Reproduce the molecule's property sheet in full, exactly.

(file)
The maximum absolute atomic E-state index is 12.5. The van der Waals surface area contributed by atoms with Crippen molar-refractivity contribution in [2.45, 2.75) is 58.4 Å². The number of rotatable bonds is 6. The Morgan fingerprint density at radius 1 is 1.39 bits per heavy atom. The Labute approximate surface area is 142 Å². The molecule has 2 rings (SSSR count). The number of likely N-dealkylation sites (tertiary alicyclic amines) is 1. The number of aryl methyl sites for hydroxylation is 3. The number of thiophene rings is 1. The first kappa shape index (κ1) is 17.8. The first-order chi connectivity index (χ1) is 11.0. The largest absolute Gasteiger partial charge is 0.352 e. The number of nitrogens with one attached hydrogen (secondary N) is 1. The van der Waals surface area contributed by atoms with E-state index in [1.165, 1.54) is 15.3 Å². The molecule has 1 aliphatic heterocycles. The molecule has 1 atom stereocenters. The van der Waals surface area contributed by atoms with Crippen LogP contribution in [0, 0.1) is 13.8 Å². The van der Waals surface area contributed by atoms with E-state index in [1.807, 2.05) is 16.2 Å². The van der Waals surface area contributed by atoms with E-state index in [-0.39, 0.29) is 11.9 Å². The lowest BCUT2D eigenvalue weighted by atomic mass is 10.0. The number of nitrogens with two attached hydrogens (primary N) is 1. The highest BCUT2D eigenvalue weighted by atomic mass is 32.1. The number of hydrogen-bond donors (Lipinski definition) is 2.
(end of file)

The maximum absolute atomic E-state index is 12.5. The van der Waals surface area contributed by atoms with Crippen molar-refractivity contribution in [2.45, 2.75) is 58.4 Å². The number of rotatable bonds is 6. The Morgan fingerprint density at radius 1 is 1.39 bits per heavy atom. The Labute approximate surface area is 142 Å². The molecule has 2 rings (SSSR count). The number of likely N-dealkylation sites (tertiary alicyclic amines) is 1. The number of aryl methyl sites for hydroxylation is 3. The number of thiophene rings is 1. The first kappa shape index (κ1) is 17.8. The first-order chi connectivity index (χ1) is 11.0. The largest absolute Gasteiger partial charge is 0.352 e. The number of nitrogens with one attached hydrogen (secondary N) is 1. The van der Waals surface area contributed by atoms with E-state index in [1.165, 1.54) is 15.3 Å². The molecule has 1 aliphatic heterocycles. The molecule has 1 atom stereocenters. The van der Waals surface area contributed by atoms with Crippen LogP contribution in [0, 0.1) is 13.8 Å². The van der Waals surface area contributed by atoms with E-state index in [1.807, 2.05) is 16.2 Å². The van der Waals surface area contributed by atoms with E-state index in [-0.39, 0.29) is 11.9 Å². The lowest BCUT2D eigenvalue weighted by atomic mass is 10.0. The number of nitrogens with two attached hydrogens (primary N) is 1. The highest BCUT2D eigenvalue weighted by atomic mass is 32.1. The number of hydrogen-bond donors (Lipinski definition) is 2.